He had what is sometimes described as “a shock” of white hair and a white beard.  He’d have no trouble playing Santa Claus is all I’m saying. He was wearing a Park Service Smokey Bear hat and one of those bright orange safety vests and the passenger seat of his pick-up was filled with loose rolls of toilet paper. A lot of them. Maybe two dozen.

My first thought was: what kind of person buys loose rolls of toilet paper by the dozen? And then I realized he was probably making the rounds of the park’s outhouses to re-stock them, which was just as interesting in its way. I’m not sure I’ve ever given a thought to that particular job, or that it would be Santa Claus in a pick-up truck who did it.

Our conversation, which started with a discussion of my red hair and his formerly red beard, quickly moved to the Vikings (who had red hair) the design of the keel on Viking ships and the contributions to sailing technology by the ancient Phoenicians.  In short, our conversation was a tribute to the efficacy of the History Channel.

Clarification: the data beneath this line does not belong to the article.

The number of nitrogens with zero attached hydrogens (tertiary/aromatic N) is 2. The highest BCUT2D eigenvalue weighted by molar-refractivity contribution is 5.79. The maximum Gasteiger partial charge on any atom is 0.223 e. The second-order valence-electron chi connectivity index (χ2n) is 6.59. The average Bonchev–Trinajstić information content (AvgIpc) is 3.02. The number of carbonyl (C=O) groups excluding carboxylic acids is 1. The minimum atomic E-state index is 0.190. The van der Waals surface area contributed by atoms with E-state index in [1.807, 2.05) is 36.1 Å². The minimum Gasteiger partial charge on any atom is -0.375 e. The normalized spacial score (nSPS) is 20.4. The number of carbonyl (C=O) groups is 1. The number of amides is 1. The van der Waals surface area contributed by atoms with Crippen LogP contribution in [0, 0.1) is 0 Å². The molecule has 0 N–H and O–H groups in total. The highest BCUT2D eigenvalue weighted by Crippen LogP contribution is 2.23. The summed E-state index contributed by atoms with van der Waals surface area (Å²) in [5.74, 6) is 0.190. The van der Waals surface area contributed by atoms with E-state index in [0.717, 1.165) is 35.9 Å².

Our hike that day was within easy reach of the city, but it occurred to me that in a different kind of park, perhaps more like the national park where my heroine finds herself, he would probably not only pick up his toilet paper in bulk, but his evenings would be long and dark and tv would be a welcome diversion.

I happen to be building a new character into my novel.  I want him to be a bit of a mountain man, but not uncouth or strange enough to cause anxiety, and I want him to have an unexpected hobby or interest to give him some depth.